|24-72 hours||During the first 72 hours of withdrawal, users may experience symptoms such as paranoia and body aches. There have also been reports of visual and auditory hallucinations during this period. It is not uncommon for extreme paranoia to set in during the first 24 hours. After this initial period, hallucinations and paranoia generally subside.|
|Week 1||During the first full week of withdrawal, other symptoms often set in, including irritability, extreme fatigue, trouble sleeping and a general lack of motivation.|
|Week 2||During week two, cravings for the drug become more intense and depression often sets in. The brain is still reacting to the withdrawal process, and typically will not produce enough dopamine for strong positive emotions. Anxiety may return during this period.|
|Weeks 3-4||During weeks three and four, the body’s chemistry is still changing and mood changes are fairly frequent. Though the physical craving for crack has subsided by this time, the psychological cravings generally remain through the first month. Feelings of anxiety or depression may remain as well.|
Crack Cocaine Detox
Physicians at drug treatment facilities develop detox strategies based on the person’s unique body chemistry and medical history. Unlike some other drugs, including prescription anti-anxiety medications, crack isn’t tapered down during detox. Users quit cold turkey under medical supervision, with medications to help counteract uncomfortable withdrawal symptoms.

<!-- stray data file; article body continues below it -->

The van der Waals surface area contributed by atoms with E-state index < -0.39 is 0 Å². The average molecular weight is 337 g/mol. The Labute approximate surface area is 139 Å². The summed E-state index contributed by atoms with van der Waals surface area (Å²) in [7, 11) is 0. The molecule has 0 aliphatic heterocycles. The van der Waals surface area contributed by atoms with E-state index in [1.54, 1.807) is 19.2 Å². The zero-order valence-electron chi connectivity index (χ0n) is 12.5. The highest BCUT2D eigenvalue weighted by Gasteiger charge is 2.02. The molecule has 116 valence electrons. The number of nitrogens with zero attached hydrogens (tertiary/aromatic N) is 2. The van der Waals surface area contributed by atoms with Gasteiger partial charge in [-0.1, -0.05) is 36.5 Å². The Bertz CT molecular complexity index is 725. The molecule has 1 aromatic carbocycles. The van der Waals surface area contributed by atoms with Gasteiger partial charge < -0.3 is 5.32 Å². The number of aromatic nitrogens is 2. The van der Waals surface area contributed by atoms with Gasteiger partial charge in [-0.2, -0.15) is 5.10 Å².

Two drugs that may be used during crack detox include:
Officially used to treat seizures and restless legs syndrome (RLS), gabapentin is sometimes used during the detox process to reduce withdrawal symptoms like anxiety and insomnia. The drug attaches to GABA receptors in the brain and may neutralize some of the neurological effects of an extended crack addiction until the former user is able to fully recover.
An antiepilectic drug, vigabatrin may be used during detox to curb feelings of anxiety, which may help prevent relapse.
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Treatment for Crack Cocaine
Individuals addicted to crack cocaine often have the best chance of recovery while detoxing at a drug treatment facility. Treatment programs are run by therapists and physicians who personalize recovery based on each patient’s needs. Group therapy and cognitive behavioral therapy can help patients recognize and change the behaviors that led to their addiction. In fact, many researchers have found that the social aspect of crack use may be the single most difficult part to overcome. Overcoming a crack addiction starts with finding new surroundings, healthy relationships and a positive support system.
Crack addiction can be treated…the key is that the addict must be given a place in family and social structures where they may never have been before. Habilitation more than rehabilitation.
The relationships and support groups in drug treatment facilities are vital in helping addicts through the recovery process. If you are looking for a crack cocaine addiction treatment program, please contact us today.